In general, where do you look for inspiration?

I have synesthesia – my brain is wired in such a way that I see colors when I hear sounds or get a massage or feel physical pain, etc. I also see letters as colors, numbers each have a color…etc. I can “see” music especially – each note and chord is a different color and music is a swirl of shapes and hues in my mind’s eye.

So I am always in touch with the color, music and emotional meaning in the physical world around me. And I can evoke responses in viewers by the colors and shapes I use.

My mind is full of imagery so I don’t look far for inspiration!

You worked on a  couple of the pieces on the new-ish Jingletown Peterson Street Art wall – the Virgin of Guadalupe (as a solo installation) and the mosaic tree with friend and fellow artist Saundra Warren.  Can you talk about the differences in working as a solo artist vs. as a collaborator with others?  Which do you prefer?

I find mosaics to be a very lonely art. One works hunched over the substrate – walking along a precipice of insanity!! – making hundreds if not thousands of decisions a day. Working alone, I can hear my own thoughts and am not distracted. I am not a person who asks others what they think I should do next to a piece of art. I like to keep my own counsel. Then the final product is mine – good, bad or ugly! When I work with others, I happily chat, we make decisions together, I learn from them and it isn’t lonely. However the final product is a collaboration and one must share the accolades.

I like the total control I have over my own fine art pieces.

However I also really like installing mosaic murals – the time when they actually start to go up on a wall involves physical labor and is very exciting. And that is where a finely tuned team is a joy!

When approaching public works of art, is your process any different?  What about your objectives?

When I’ve created public art, I call on my past experience as a graphic artist – creating presentations, working with clients to realize their visions, discussing what will and won’t work in specific situations, designing on the computer, etc.  However I can’t totally rely on my inner inspiration when working with a committee.

My objective is always to make a great piece of art that people love!!

What do you think the role of public art is in our society?

I think the role is at least twofold – to give artists work and to elevate the human spirit. Whenever I see art in a public space I think: Wow, someone – a politician, most likely – had the guts to push for public art! I am always happily amazed to see the range of public art, the styles, colors and ideas that artists come up with. The work can be simply pretty or awe-inspiring or make the viewer ask “how did they do that?” Public art adds a dimension to our lives that is immeasurable. And art where you least expect it is a beautiful thing!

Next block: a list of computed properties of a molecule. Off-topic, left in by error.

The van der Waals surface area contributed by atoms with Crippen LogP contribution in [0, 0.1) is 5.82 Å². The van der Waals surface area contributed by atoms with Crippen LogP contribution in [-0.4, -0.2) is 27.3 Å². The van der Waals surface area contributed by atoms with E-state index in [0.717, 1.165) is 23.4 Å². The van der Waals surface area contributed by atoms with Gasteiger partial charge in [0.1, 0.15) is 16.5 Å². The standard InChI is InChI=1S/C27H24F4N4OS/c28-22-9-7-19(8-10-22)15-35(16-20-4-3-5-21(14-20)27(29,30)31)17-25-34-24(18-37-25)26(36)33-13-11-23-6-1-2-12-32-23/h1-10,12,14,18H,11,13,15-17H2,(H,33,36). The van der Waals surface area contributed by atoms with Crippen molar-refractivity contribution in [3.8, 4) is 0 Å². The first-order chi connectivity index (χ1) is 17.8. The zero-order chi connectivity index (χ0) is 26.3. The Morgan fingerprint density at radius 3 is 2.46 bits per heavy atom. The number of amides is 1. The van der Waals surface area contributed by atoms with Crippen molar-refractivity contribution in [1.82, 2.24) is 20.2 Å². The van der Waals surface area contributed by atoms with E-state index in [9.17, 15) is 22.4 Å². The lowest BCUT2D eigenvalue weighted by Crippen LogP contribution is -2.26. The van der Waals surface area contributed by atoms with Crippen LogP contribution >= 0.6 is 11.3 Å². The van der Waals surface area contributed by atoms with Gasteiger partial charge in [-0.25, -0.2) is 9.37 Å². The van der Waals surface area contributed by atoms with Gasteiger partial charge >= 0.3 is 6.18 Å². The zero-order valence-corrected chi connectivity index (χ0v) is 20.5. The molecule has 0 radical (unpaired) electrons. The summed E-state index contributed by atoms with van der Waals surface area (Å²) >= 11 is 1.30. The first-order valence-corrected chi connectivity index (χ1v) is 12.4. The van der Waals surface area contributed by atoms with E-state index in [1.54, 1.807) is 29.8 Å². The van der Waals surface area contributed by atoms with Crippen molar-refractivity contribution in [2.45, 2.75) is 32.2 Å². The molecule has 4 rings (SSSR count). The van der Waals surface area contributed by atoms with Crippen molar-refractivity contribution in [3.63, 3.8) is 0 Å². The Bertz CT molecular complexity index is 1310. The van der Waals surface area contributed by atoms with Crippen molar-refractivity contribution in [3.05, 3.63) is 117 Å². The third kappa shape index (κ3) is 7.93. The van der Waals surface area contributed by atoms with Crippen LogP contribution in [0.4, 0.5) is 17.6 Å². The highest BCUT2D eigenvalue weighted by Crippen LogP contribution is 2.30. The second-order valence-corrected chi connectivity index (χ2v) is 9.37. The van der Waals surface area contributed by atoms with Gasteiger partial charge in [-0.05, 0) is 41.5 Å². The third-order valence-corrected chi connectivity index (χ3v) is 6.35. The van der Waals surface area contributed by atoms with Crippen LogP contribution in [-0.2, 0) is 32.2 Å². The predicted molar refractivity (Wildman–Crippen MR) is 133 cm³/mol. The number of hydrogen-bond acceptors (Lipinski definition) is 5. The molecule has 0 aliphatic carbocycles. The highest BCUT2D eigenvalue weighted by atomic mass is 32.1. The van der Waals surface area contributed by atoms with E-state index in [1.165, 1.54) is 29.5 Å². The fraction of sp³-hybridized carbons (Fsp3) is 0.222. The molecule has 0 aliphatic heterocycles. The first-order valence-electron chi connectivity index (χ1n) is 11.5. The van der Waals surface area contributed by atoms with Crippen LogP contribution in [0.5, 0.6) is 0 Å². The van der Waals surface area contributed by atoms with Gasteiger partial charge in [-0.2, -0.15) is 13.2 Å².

I am always struck by how many regular people hang out their shingles and open their doors during Open Studios here. It’s like people are showing us their hidden world of hopes and dreams to say “I am an artist too”!

Art in public places inspires people’s inner artist!

I see you’ve had a long career as a graphic artist?  Does your commercial work in any way inform your personal?  Or vice versa?

I have the ability to communicate visually – I always have, since I was small. Both the commercial and personal art is intertwined, I’m sure. Although the commercial work is always controlled by the client and that can be very wearing! My personal work is all mine – my inspiration, my choices and ultimately my responsibility.

Did you have any formal training as an artist?

No I really haven’t had much formal training. I spent one year in college as an art major but dropped out for many reasons. I decided to pursue my art path on my own terms and have mostly stayed away from classes and teachers. I have had artistic talent and been getting accolades for it since I can remember. Art materials have always been easy for me to learn. But it has been my responsibility to keep up the discipline to take this talent seriously and develop it.

I’m taking my first mosaic class at the Institute of Mosaic Arts this weekend?  Any advice for me?

I would say that you should learn the materials inside and out. There are “right and wrong” ways to use materials. Then keep up with your artistic development on your own….there is no “right and wrong” there. Discover your own voice – learn to make the materials speak for you.